• Panel: General Arthur Dean, Chairman and CEO, Community Anti-Drug Coalitions of America, J. Robert Flores, Administrator, Office of Juvenile Justice and Delinquency Prevention, Dr. Grover J. (Russ) Whitehurst, Director, Institute of Education Sciences, DOE

Plenary Session III, Friday, June 13, 1:30 PM – 3:00 PM

  • Prevention Research: progress in the field, gaps in the knowledge base and future research initiatives.
  • Panel: Charles G. Curie, Administrator, Substance Abuse and Mental Health Services Administration, Dr. Mary C. Dufour, Deputy Director, National Institute on Alcohol Abuse and Alcoholism, Dr. Richard K. Nakamura, Deputy Director, National Institute of Mental Health, Dr. Nora D. Volkow, Director, National Institute on Drug Abuse

SPR provides training opportunities in prevention science during pre-conference workshops scheduled for Wednesday, June 11. All events require registration.

Pre-Conference #1
DATE: June 11, 2003, Hyatt Regency Washington
TIME: 8:30 AM – 12:00 PM
The ABC's of Effective Legislative and Media Advocacy
This workshop will provide participants with the basic information they need to be effective advocates for prevention at all levels of government and with the media. Participants will:

  • Learn the differences between education, advocacy and lobbying

  • Learn the tools and techniques for effective advocacy at the local, state, and federal levels and how to make your case

  • Learn how to most effectively communicate with elected officials, policy-makers and their staffs to create better policies and more funding opportunities for prevention programs.

  • Learn how to develop key messages for the media.

  • Learn the tools and techniques for interacting effectively with print , radio, television and electronic media.

Presenters: Sue Thau and Jessica Nickel, Chair: Zili Sloboda

Pre-Conference #2
DATE: June 11, 2003, Hyatt Regency Washington
TIME: 1:00 PM – 5:00 PM
Systematic Reviews in Social Science and the Campbell Collaboration
The use of evidence in policy making and program planning has a long history, particularly in medical sciences. In recent years efforts to promote the synthesis of evidence for social policy and programs have seen an upswing, and the efforts of the Campbell Collaboration (C2) are one instance of that trend.

This workshop will begin with a brief introduction to the history and structure of the Campbell Collaboration as well as its relation to its sister organization in the health sciences, the Cochrane Collaboration. One of the Campbell Collaboration's goals is to promote the systematic tracking of sound review efforts, so the workshop will describe the process of submission and vetting of protocols for reviews of evidence, one part of the overall C2 effort.

Many C2 reviews will involve quantitative synthesis or meta-analysis, so the remainder of the workshop will present an overview of the meta-analysis process, using examples from published syntheses and C2 reviews to illustrate key points.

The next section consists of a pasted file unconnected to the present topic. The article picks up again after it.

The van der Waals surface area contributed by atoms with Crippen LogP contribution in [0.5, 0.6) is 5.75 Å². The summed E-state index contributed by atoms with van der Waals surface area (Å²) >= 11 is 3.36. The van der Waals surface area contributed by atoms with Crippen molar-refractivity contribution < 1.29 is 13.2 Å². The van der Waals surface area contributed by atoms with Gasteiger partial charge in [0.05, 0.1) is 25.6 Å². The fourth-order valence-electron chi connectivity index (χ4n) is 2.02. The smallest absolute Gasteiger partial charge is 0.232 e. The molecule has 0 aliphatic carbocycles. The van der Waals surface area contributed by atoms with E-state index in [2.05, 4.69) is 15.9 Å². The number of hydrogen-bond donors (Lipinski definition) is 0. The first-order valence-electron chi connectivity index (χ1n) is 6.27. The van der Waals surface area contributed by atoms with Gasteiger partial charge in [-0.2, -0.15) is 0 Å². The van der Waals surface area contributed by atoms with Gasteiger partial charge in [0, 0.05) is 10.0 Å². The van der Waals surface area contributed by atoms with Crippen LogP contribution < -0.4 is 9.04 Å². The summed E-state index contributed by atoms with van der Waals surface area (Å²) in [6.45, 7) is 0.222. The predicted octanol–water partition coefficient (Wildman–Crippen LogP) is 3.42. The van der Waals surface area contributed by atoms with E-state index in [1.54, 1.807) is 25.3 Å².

Instructors will be Betsy Becker of Michigan State University and Therese Pigott of Loyola University, Chicago.

Pre-Conference #3
DATE: June 11, 2003, Hyatt Regency Washington
TIME: 8:30 AM – 5:00 PM (Lunch on your own)
Economic Research as a Policy Tool: Considerations for the Application of Cost/Effectiveness Analysis and Cost/Benefit Analysis.

While the need for cost analysis is universally acknowledged, it
presents dilemmas regarding how best to balance the rigor demanded by
the researcher with a sometimes very different set of requirements
among policy-makers who are more interested in simple, bottom-line
answers. Cost analysis can be the justification either for continuing
funding for prevention and treatment programs, or for cutting spending
for those same programs. They are also a way of strengthening the
argument that investing in these programs is worthwhile. The workshop
will focus on both Cost/Effective Analysis and Cost/Benefit Analysis.

The workshop will address issues related to using Cost/Effectiveness Analysis to determine which of the array of alternate treatment services produces the largest return in clinical improvement for a given dollar investment in treatment. Instructors will discuss issues related to defining "improvement" and what can be considered "reasonable" added expense, factors that may make all the difference in determining whether something is "cost-effective." The workshop will also focus on the value of Cost/Benefit Analysis as a policy and budgetary tool. Instructors will discuss cautions including the need to assure that both the costs and the benefits pertain to the same entity.

Instructors will include Jeffrey Merrill, Professor, Robert Wood Johnson Medical School, University of Medicine and Dentistry of New Jersey and Dr. Brian Yates who is a visiting professor at the Center for Mental Health Services Research in the Department of Psychiatry at the University of Massachusetts. He also is a tenured professor in the Department of Psychology at American University in Washington, DC.

Pre-Conference #4
DATE: June 11, 2003, Hyatt Regency Washington
TIME: 8:00 AM – 3:00 PM (Lunch on your own)
Evaluations: Sound Methods on Small Budgets